There is a beautiful story of Plato. Plato wrote many dialogues. Western philosophy is supposed to be footnotes to Plato. If you know Plato, in a general way you know all that is in Western philosophy. Just as in the case of India the whole of Indian philosophy is footnotes to the Veda. If you know the Veda Indian philosophy is known to you. Everything that is in India is easy to understand. That is why I started with the Veda with you at one stage. Although much of it may be forgotten it does not matter. There is a definition of learning. Learning is what remains after you have forgotten all that you have learnt. I have spoken to you about the Veda at length, so if you forget it and then what remains that is what you learnt. At the least, if somebody uses the word Veda you will not stand as a stranger. You have some acquaintance; you have heard there is something like the Veda in the world that is what remains behind and much more which you might not be able to recollect. Similarly, one day I want to deal with Plato.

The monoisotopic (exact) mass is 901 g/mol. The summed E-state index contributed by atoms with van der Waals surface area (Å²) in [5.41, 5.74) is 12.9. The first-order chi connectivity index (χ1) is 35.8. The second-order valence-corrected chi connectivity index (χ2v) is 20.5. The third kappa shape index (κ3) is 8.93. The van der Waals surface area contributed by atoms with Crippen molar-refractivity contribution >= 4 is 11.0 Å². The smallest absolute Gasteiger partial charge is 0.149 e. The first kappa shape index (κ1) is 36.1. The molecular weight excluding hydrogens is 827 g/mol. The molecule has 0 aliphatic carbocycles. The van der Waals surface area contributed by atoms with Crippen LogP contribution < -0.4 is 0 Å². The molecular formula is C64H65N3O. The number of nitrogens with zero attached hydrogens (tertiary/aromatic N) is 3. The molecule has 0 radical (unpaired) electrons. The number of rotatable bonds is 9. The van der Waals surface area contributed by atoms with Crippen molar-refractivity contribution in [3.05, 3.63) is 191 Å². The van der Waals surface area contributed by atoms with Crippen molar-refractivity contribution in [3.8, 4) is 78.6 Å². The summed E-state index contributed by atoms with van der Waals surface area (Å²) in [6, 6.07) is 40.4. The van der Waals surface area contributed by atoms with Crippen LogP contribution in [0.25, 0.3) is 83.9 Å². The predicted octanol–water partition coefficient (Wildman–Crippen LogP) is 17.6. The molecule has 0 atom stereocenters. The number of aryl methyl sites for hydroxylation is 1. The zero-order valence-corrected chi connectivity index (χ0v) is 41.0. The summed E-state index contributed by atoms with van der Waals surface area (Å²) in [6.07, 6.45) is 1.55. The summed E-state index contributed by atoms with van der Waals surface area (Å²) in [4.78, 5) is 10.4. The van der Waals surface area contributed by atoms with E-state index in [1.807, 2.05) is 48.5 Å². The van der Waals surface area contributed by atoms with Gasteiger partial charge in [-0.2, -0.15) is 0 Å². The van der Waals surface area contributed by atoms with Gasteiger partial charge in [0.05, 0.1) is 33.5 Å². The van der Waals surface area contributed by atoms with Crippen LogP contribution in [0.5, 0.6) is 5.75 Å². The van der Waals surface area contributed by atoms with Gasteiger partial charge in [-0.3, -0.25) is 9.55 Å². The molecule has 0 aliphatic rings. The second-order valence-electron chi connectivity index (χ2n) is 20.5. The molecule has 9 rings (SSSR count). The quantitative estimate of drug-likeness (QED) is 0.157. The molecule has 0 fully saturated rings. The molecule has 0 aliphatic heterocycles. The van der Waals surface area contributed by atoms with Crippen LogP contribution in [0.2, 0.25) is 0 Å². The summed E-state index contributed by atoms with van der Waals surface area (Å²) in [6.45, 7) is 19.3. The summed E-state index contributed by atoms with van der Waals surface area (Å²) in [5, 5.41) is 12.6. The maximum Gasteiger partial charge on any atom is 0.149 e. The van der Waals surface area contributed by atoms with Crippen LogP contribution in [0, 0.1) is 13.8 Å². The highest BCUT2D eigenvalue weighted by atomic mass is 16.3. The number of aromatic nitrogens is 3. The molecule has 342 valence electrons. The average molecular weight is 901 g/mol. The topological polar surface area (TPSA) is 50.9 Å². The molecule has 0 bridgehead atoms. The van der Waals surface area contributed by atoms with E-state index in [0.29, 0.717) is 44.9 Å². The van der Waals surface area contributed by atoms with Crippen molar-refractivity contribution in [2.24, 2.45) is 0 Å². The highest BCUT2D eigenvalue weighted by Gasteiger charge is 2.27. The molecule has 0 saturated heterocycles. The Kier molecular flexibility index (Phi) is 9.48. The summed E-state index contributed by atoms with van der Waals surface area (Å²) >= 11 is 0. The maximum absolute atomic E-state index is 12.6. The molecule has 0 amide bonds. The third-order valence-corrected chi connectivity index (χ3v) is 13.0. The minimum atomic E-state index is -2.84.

Plato maintained that all knowledge is remembrance. Whenever you learn something it is only an act of recovering, remembering: “Oh! Now I remember, yes.” It is recognition. All knowledge is remembrance. And to prove his theory he has written a short dialogue in which the main character is Socrates. Socrates was discussing with a great philosopher, in this dialogue, and he was discussing that all knowledge is remembrance. And the other philosopher argued bitterly against it. Socrates said: “Let us make an experiment.” He said: “Here is a slave of yours.” In Greece at that time there were slaves, there was some people who were bought and they were lifelong slaves. Usually these people used to be very ignorant, obscure, uneducated, but laborious workers. They cannot refuse to do anything that you ask them to do. So Socrates said: “You call your slave — his name was Mino — and surely he does not know the theorem of Pythagoras” Pythagoras as you know was a great geometrician, a great mathematician and there is a very famous theorem of Pythagoras. “Surely your slave does not know Pythagoras, does not know his theorem. He has even not heard the word geometry. He is ignorant.” “Yes sure”. So Socrates said: “I will demonstrate to you that he knows the theorem of Pythagoras. Not only knows but he will prove to you the theorem of Pythagoras.” It was a surprising statement. The slave was called and Socrates began to ask questions little by little by little, like a good teacher. And then he elicited the answers from the slave — it depends how you ask the questions. You start with an assumption that he knows already and you put questions in such a way that he remembers. He has forgotten and he is only helped to remember. Ultimately he was able to prove the theorem of Pythagoras. Socrates demonstrated that the slave knew, he only now remembered it. It is a very famous dialogue of Plato, called Meno, which he demonstrated that all knowledge is remembrance because all knowledge is secret already in you.